Strong goes on to say that the Unitarian idea of a solitary God profoundly affects our conception of God, reduces it to mere power, and identifies God with abstract cause and thought. Love is grounded in power, not power grounded in love. The Father is the embodiment of the omniscient and omnipotent genius of the universe. That’s why whoever denies the Son denies the Father. Charles Frederick D’Arcy (1859-1938) says, “If God is simply one great person, then we have to think of Him as waiting until the whole creation process has been accomplished before His love can find an object upon which to bestow itself.” His agápe-love belongs, in that case, not to his innermost essence but his relation to some of His creatures. The words “God is love” become a rhetorical exaggeration, rather than the expression of truth about the divine nature.
Erich Haupt (1841-1910) says that if we take “God is Light” and “God is Love” together, we reach the result that no action of God is conceivable that does not have for its aim the demonstration of love. Furthermore, there is no evidence of a love that does not have for its substance the communication of the divine natures of Light and Glory. Suppose this self-communication of perfect love has an absolute sense of perfection, as a ray of light passing unbroken from one point to another. In that case, we have the eternal brightness and character of God’s glory in His Son. Thus, it is plain how not only the Anointed One but the Church, the perfected kingdom of God, with its body, the earthly creation, may be called the fullness of God. If, then, Light and Love are as inseparably as form and matter make up any material thing, then it follows that everyone born of God must be a partaker of this Light and this agápe-love.
Alfred Plummer (1841-1926) proposes that if no previous religion, not even the Jewish, achieved the level of truth that “God is Light,” still less have any reached the level of enlightenment that “God is love.” For the heathen world, God is a powerful, terrible, and often a cruel being, one whose fierce wrath needs to be denounced and whose ill-will needs to be appeased, rather than one on whose love people may rely. The Jews felt, He was a just and a jealous, if also a merciful God, of whose inmost being all that was known was I AM THAT I AM. To the Christian alone, He is known as LOVE.
Methodist preacher Mark Guy Pearse (1842-1930), from Cornwall,  says I’ve heard that God is Almighty, but what does it mean? I judge strength by my arm, the winds, and angry seas, or the power of human mechanisms. In all these, I can see only matter overcoming matter. I have nothing by which to know the Omnipotent. I hear of Self-existence, Independence. What is that? I see all things depending on their source and their sustenance upon others. What can I know of Him whose name is “I AM?” And if I turn from these aspects to the moral character of God, I am yet more bewildered. Sin has put out the spiritual eyes by which I can see true righteousness, and perhaps as much in mercy as in punishment.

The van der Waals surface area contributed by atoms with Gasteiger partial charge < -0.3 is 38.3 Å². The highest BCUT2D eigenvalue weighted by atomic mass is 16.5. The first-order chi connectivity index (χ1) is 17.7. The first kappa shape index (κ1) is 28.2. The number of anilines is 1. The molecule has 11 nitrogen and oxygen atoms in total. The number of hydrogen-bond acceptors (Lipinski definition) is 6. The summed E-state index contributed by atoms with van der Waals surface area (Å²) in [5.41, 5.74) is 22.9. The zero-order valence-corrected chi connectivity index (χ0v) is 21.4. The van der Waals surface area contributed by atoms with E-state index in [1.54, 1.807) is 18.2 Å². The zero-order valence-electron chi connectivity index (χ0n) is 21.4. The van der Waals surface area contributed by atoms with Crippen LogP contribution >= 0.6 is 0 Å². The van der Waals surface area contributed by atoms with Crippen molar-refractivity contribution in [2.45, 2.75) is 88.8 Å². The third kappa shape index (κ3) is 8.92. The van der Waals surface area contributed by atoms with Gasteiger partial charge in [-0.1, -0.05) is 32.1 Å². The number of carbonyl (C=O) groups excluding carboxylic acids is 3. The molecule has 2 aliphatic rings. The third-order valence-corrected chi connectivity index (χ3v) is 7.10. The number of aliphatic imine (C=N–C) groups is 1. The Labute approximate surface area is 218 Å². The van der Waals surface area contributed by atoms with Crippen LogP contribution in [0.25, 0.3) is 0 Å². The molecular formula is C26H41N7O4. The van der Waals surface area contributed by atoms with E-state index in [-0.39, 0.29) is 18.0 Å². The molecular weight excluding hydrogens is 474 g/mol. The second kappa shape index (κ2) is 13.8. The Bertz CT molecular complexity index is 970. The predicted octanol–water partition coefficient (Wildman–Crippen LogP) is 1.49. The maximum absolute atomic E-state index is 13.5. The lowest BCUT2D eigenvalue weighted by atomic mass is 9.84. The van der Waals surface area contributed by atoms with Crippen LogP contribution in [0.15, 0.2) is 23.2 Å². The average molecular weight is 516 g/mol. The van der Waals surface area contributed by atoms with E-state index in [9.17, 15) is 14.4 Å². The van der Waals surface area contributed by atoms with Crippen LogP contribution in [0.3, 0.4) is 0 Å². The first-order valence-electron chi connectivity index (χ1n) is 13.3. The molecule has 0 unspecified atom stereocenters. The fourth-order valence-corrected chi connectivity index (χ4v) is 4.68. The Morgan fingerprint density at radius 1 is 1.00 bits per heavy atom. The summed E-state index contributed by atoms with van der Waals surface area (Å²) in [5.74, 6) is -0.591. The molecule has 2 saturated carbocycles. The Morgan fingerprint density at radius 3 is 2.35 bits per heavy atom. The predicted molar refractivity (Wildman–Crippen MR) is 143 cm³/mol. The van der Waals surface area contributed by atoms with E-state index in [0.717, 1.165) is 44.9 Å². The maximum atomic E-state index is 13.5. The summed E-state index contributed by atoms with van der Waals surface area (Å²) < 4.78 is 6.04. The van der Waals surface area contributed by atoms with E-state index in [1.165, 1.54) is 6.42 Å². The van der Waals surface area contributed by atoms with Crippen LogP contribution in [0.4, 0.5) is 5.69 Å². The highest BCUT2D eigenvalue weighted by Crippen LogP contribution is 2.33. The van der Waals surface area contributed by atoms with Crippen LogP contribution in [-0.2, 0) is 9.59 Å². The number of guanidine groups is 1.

But let’s think, says Pearse, if I know all this about God, does it still mean I can’t know Him personally? His vastness, immensity, knowledge, and power leave me an utter stranger to God. But tell me that He is love –what love is, is God – then I know Him. I know now how He feels and thinks and acts. I know now how to come to Him and speak to Him. Now, do I know Him when I know that He is love? Those that love know God – look at this faculty within us by which we know God. Love is ours, as nothing else is ours. The slow and irksome toil of learning is not needful for love. The dullest scholar may be a very master of this art, and the most unlettered may rightly translate the signs and mysteries of love.
 Steele, Daniel, Half-Hour, op. cit., pp. 103-104
 Lincoln, William: Lectures on 1 John, op. cit., Lecture VII, p. 114
 Galatians 2:20
 1 John 4:19
 Spurgeon, Charles H., Morning and Evening Daily Readings, op. cit., June 5 PM
 John 5:42; 13:34-35; 14:23, 31; 15:9-10
 Lias, James John: The First Epistle of St. John with Exposition, op. cit., pp. 308-309
 1 John 1:5
 Ibid. 1:6
 John 4:24
 Vincent, Marvin R., Word Studies in the New Testament, Vol. II., op. cit., p. 357
 2 Corinthians 4:4; Colossians 1:15; Hebrews 1:3
 See Genesis 1:26-27
 Strong, Augustus H., Systematic Theology, Vol. 1, op. cit., pp. 608-609
 1 John 2:23
 D’Arcy, Charles Frederick: Idealism and Theology, Hodder and Stoughton, London, 1899, Lecture VI, p. 204
 1 John 4:8
 Haupt, Erich: The First Epistle of John, op. cit., pp. 258-259
 To those under the First Covenant, God’s light came through His Word. However, in Psalm 27:1 David did talk about the LORD being his light. However, the Hebrew noun there is (‘ôr) which means, light that comes from the daylight or a lamp or instruction.
 Plummer, Alfred: Cambridge Commentary, op. cit., p. 147
 Cornwall is a county on England’s rugged southwestern tip. It forms a peninsula encompassing wild moorland and hundreds of sandy beaches, culminating at the Land’s cape.
 Exodus 3:14
 Pearse, Mark Guy, Biblical Illustrator, First Epistle of John, Vol. 22, op. cit., p. 51